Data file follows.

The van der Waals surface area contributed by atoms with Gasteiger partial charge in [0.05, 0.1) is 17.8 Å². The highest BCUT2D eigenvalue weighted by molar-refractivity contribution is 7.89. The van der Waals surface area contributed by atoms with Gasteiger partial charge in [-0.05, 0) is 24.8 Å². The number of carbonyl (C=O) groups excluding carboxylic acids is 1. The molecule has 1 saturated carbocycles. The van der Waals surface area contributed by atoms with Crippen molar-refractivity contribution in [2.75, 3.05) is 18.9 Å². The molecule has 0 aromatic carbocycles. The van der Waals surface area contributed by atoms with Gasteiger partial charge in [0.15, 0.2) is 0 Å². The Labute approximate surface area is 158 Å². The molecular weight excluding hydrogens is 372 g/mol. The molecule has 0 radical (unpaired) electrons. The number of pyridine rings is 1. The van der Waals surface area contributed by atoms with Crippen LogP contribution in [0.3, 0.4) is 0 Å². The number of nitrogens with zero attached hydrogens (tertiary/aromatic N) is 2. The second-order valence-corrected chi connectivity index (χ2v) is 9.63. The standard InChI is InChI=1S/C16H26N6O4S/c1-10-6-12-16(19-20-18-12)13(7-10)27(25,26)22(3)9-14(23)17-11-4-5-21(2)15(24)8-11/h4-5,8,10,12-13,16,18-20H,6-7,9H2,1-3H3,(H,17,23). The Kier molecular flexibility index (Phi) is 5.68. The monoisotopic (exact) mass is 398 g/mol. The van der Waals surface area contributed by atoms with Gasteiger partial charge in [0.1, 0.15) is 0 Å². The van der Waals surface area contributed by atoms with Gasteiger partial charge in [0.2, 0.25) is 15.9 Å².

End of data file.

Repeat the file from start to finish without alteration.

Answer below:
The van der Waals surface area contributed by atoms with Gasteiger partial charge in [0.05, 0.1) is 17.8 Å². The highest BCUT2D eigenvalue weighted by molar-refractivity contribution is 7.89. The van der Waals surface area contributed by atoms with Gasteiger partial charge in [-0.05, 0) is 24.8 Å². The number of carbonyl (C=O) groups excluding carboxylic acids is 1. The molecule has 1 saturated carbocycles. The van der Waals surface area contributed by atoms with Crippen molar-refractivity contribution in [2.75, 3.05) is 18.9 Å². The molecule has 0 aromatic carbocycles. The van der Waals surface area contributed by atoms with Gasteiger partial charge in [0.15, 0.2) is 0 Å². The Labute approximate surface area is 158 Å². The molecular weight excluding hydrogens is 372 g/mol. The molecule has 0 radical (unpaired) electrons. The number of pyridine rings is 1. The van der Waals surface area contributed by atoms with Crippen LogP contribution in [0.3, 0.4) is 0 Å². The number of nitrogens with zero attached hydrogens (tertiary/aromatic N) is 2. The second-order valence-corrected chi connectivity index (χ2v) is 9.63. The standard InChI is InChI=1S/C16H26N6O4S/c1-10-6-12-16(19-20-18-12)13(7-10)27(25,26)22(3)9-14(23)17-11-4-5-21(2)15(24)8-11/h4-5,8,10,12-13,16,18-20H,6-7,9H2,1-3H3,(H,17,23). The Kier molecular flexibility index (Phi) is 5.68. The monoisotopic (exact) mass is 398 g/mol. The van der Waals surface area contributed by atoms with Gasteiger partial charge in [0.1, 0.15) is 0 Å². The van der Waals surface area contributed by atoms with Gasteiger partial charge in [0.2, 0.25) is 15.9 Å².